Authors and novels recommendations for improving writing craft?
April 1, 2015 9:16 PM   Subscribe

I have always been fond of writing poetry, but lately I seem to want to expand my writing craft towards short stories. I think the most notable clincher for writers to improve their overall craft is simply by reading voraciously; with an eclectic wide range of authors and literary works. What are some wonderful literary works, authors, playwrights, short stories, non-fiction, fantasy work, et cetera. Can you recommend for me? To further my own voice and writing craft.

I seem to have a knack for writing poetry and university essays, but I wish to advance my craft for writing short stories overall. Are there any eloquent and crafted writers you would recommend for a novice writer to read? Classic and Contemporary works will do just fine. I seem to favor Irish writers and poets for some reason, so if you have any authors that write with the cultural knowledge and landscape of Ireland, fire away. I have read Lolita and The Picture of Dorian Gray, which seems to have helped with my short story writing. I'm Canadian, so I would love to read more about First Nations' literary works as well. I love reading stories from a foreign cultural perspective, since it can help build my critical thinking and place a fresh perspective through someone's live-hood.

I have been told to read more on Wilde, Thoreau, and Capote, so perhaps I'll scout for more of their works after the semester ends. I'm keen on fantasy, but I find that most fantasy prose is not very crafted or deemed has 'high literature' if that makes any sense.

Note: If you have any introspective wealthy advice, feel free to share and contribute. I'm open for all perspectives and what has worked and shaped your writing journey.

Rear Window
posted by RearWindow to Education (9 answers total) 21 users marked this as a favorite
Reading Like a Writer has both inspiration and some practical advice.

If you're interested in Irish stories, The Granta Book of the Irish Short Story. You can read James Joyce's Dubliners online. The Art of the Story is a diverse collection of international fiction and has been used in many writing workshops.
posted by betweenthebars at 9:56 PM on April 1, 2015

Stephen King, "On Writing."
posted by Cool Papa Bell at 10:04 PM on April 1, 2015 [5 favorites]

Gene Wolfe is a great literary stylist working in the fantasy / SF area. You could try Castle of Days which brings together Gene Wolfe's Book of Days (a collection of short stories) with The Castle of the Otter (essays on writing and the background to one of his major works - The Book of the New Sun).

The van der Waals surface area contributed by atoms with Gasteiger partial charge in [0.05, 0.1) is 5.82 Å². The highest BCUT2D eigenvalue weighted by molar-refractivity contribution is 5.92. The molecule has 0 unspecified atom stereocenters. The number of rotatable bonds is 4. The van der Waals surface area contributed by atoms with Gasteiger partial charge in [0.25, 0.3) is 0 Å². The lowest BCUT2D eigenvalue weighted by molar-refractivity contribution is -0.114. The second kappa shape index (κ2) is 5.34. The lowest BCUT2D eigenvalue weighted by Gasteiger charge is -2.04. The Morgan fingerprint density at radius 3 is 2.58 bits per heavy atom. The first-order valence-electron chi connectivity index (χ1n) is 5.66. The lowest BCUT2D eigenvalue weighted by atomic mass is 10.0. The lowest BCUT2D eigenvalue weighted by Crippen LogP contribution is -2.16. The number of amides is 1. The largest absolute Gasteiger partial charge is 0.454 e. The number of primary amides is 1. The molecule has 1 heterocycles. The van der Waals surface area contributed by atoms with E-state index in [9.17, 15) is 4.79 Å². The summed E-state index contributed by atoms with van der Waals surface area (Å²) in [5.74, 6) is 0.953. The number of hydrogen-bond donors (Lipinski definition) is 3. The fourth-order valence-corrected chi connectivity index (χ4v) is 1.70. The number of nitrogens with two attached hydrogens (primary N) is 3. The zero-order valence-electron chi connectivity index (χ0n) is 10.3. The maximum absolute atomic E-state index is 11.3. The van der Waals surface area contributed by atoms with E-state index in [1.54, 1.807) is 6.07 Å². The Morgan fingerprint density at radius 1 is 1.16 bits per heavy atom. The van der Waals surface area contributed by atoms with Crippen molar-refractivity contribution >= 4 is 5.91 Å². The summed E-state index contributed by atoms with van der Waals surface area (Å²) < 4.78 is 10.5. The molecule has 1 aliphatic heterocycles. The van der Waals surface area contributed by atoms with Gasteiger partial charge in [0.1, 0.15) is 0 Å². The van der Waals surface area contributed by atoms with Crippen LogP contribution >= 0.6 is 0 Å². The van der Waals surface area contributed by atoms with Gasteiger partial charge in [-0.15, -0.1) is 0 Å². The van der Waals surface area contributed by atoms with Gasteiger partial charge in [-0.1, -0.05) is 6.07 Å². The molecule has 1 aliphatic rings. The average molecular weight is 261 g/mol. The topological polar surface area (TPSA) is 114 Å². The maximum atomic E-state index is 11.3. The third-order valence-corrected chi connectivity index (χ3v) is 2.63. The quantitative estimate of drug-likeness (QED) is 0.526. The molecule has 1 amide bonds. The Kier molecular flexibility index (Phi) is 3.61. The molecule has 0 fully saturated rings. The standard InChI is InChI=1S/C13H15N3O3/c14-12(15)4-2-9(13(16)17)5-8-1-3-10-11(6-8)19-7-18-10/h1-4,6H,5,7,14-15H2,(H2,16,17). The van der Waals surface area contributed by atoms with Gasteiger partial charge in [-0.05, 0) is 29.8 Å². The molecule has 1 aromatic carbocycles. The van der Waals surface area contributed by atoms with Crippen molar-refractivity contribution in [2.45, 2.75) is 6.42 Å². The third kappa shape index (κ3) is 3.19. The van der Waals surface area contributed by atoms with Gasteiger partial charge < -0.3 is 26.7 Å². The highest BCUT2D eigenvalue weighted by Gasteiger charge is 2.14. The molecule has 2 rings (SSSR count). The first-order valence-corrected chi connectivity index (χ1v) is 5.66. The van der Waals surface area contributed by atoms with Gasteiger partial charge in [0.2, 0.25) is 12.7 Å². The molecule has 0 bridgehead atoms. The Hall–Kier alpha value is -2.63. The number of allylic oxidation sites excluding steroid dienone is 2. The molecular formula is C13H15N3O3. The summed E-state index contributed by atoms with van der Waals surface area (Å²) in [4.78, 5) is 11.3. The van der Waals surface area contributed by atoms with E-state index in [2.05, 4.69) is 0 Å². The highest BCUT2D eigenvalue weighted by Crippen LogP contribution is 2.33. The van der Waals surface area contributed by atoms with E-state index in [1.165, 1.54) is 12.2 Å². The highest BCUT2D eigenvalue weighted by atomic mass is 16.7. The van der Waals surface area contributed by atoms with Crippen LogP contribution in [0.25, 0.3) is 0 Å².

posted by crocomancer at 2:30 AM on April 2, 2015

This essay will be of great help to you.

For sheer mastery of the form, I always turn to Ernest Hemingway and Saki.
posted by bryon at 3:48 AM on April 2, 2015

If you're Canadian, you probably already know Alice Munro, but definitely her - many would say she's the greatest living practitioner of the short story form.

For 'voice,' Lorrie Moore. "Birds of America" is a classic collection for a reason.

To see just what kind of shapes and forms a short story can take on, Lydia Davis (I recommend randomly dipping into the giant, neon-orange collected, or her latest, which is not in the collected, "Can't and Won't").

Mavis Gallant.
posted by erlking at 5:56 AM on April 2, 2015 [1 favorite]

YMMV, obviously, but personally I find Nabokov off-putting when crafting my own writing style. I'm a longtime Nabokov fangirl, but I get intimidated and frustrated, thinking "oh brother, I'll never be that good, why do I even try?!"

Someone more like Lorrie Moore, who tends to write in plainer language but still with beauty, and stories that are crafted well, tends to be more helpful to me personally.

I enjoy Finding a Form, a book of essays by William H. Gass, for pointers and perspectives on craft and voice. He's pretty curmudgeonly, but he's earned the right to be curmudgeonly.
posted by witchen at 8:08 AM on April 2, 2015 [1 favorite]

Issac Asimov's Gold is a great read. First half is short stories, but the second half is all about the craft of writing broken out by topic.
posted by dr_dank at 9:16 AM on April 2, 2015

Anne Lamott's "Bird by Bird," for the craft; and my favorite short story writer is William Trevor, followed closely by Tobias Wolff and Wells Tower.
posted by mmiddle at 11:36 AM on April 2, 2015 [2 favorites]

I try my best to write like TC Boyle's short stories but I never get anywhere close. He can be a bit hit and miss, even for a fan like me, but when he nails it - it's special.

Also, seconding Bird by Bird AND On Writing.
posted by Merinda at 1:19 PM on April 2, 2015

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